Le diagnostic anténatal aboutit parfois à une décision d’interruption médicale de grossesse (IMG). Il s’agit d’une décision partagée par le corps médical et le couple concernant leur futur enfant, juridiquement reconnu comme fœtus tout au long de la grossesse. Les IMG pour indications fœtales ne peuvent être décidées qu’à l’issue d’un parcours de soins où patientes, couples et soignants se doivent d’aboutir à un projet d’avenir “digne et acceptable” pour l’enfant attendu.
Le consentement est une notion présente au cœur de notre pratique soignante. Comment faire lorsque la personne soignée est atteinte de troubles cognitifs altérant son jugement et son discernement ? Dans ce contexte, le consentement à l’entrée en institution convoque un questionnement éthique. Il est nécessaire d’interroger les pratiques et d’inscrire la personne âgée vulnérable dans une décision qui la concerne en premier lieu.
OBJECTIVES: Early palliative care leads to meaningful improvements in physical and psychosocial symptoms, as well as quality of life, in patients with advanced cancer. Patients with haematological malignancies, despite a high level of distress, continue to have less access to palliative care services. The aim of this study was to identify haematologists' perceptions of palliative care, as well as barriers to patient referral.
METHODS: We used a qualitative grounded theory methodology. Twenty-four medical haematologists involved in clinical practice from two French centres in Lyon-the Lyon Sud University Hospital and the Léon Bérard Cancer Center-were included. The interview guide questions aimed to establish the clinical situations which triggered referral to palliative care and how participants perceived palliative care.
RESULTS: Data saturation was reached after 14 interviews. The data analysis highlighted four themes. The aim of palliative care was clearly identified as alleviating severe suffering. Palliative care was identified as a separate specialty, and respondents expressed the need for collaboration. Early intervention was perceived as beneficial to avoid certain situations such as hospitalisation or emergency department visits at the end of life. The main barrier to palliative care referral remained the negative connotations associated with the term 'palliative', which was overwhelmingly associated with the end of life.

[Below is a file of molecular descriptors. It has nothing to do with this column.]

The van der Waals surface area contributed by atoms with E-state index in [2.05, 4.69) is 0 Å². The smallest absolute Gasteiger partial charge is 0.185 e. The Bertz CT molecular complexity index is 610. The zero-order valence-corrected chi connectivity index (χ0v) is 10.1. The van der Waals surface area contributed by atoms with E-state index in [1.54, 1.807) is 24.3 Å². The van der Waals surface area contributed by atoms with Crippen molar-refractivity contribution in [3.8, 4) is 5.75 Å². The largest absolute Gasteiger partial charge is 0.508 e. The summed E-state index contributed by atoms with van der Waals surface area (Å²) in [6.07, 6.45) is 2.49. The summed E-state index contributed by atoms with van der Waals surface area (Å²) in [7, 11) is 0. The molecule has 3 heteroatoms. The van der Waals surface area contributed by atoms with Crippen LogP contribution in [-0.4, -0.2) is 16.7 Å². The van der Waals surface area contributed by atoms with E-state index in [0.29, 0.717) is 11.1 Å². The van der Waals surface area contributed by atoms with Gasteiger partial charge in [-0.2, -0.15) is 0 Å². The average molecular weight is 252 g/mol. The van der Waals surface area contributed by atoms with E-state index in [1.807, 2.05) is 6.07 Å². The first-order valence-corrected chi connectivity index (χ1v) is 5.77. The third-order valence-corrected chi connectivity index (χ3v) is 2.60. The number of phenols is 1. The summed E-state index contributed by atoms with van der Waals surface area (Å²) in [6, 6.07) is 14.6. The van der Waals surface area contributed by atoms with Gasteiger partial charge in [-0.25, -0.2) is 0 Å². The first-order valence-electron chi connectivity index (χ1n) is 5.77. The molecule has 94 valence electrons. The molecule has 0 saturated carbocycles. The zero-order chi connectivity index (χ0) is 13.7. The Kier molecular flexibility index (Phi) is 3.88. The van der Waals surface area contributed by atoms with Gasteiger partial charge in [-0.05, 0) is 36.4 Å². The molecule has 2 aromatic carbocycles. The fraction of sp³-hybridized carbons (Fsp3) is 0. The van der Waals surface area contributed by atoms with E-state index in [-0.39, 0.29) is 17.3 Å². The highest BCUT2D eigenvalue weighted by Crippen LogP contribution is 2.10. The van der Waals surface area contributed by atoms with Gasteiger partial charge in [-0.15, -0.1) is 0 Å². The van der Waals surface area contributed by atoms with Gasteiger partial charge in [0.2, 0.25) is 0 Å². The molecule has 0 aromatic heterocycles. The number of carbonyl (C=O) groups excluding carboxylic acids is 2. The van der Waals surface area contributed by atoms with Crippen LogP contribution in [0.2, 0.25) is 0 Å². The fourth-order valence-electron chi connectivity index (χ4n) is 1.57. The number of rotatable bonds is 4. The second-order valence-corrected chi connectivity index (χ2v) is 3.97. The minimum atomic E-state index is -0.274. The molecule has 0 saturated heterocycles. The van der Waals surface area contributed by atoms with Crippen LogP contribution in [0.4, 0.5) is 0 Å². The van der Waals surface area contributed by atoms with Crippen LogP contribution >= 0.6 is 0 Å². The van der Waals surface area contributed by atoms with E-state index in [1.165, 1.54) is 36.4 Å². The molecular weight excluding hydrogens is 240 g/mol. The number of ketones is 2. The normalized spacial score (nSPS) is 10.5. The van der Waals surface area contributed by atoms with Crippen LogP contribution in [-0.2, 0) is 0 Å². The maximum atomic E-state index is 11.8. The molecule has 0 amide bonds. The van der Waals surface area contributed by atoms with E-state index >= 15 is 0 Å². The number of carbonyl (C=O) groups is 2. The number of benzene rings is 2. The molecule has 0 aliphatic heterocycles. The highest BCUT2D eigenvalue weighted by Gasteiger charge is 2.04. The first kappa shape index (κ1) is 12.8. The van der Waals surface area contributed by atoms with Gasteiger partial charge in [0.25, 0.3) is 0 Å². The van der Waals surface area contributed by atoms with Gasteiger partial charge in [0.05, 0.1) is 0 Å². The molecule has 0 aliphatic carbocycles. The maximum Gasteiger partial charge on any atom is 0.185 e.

SIGNIFICANCE OF RESULTS: Our results suggest that the principal barrier to palliative care referral is the term 'palliative care'; haematologists would prefer 'supportive care' instead.
Medical assistance in dying (MAiD) is a globally polarising topic which often sparks debate surrounding the ethical and moral dilemmas that arise with a life-ending intervention. To gain a better understanding of this intervention, it is important to explore the experience of those most intimately affected by MAiD. Family caregivers of those with a terminal illness are the backbone of the healthcare and support team, often providing a substantial amount of informal care while at the same time coping with their own distress and anticipatory grief. However, we know the least about how MAiD impacts the psychosocial well-being of these same individuals. The aim of this article is to explore the experience of MAiD from the family caregiver perspective, namely their beliefs and opinions about the intervention, how the process of MAiD impacts them, how the intervention shapes their view of their loved one's quality of death, and the psychosocial outcomes after the passing of their loved one. Beyond the literature, challenges within both the clinical and research realms will be discussed and future directions will be offered. While MAiD is currently legal in only a small number of countries, a better understanding of the impact of MAiD will help inform policy and legislation as they are developed in other jurisdictions. Further, this article aims to inform future research and clinical interventions in order to better understand and support those seeking MAiD and their families.
OBJECTIVE: This observational study explores the association between palliative care (PC) involvement and high-cost imaging utilisation for patients with cancer patients during the last 3 months of life.
METHODS: Adult patients with cancer who died between 1 January 2012 and 31 May 2015 were identified. Referral to PC, intensity of PC service use, and non-emergent oncological imaging utilisation were determined. Associations between PC utilisation and proportion of patients imaged and mean number of studies per patient (mean imaging intensity (MII)) were assessed for the last 3 months and the last month of life. Similar analyses were performed for randomly matched case-control pairs (n = 197). Finally, the association between intensity of PC involvement and imaging utilisation was assessed.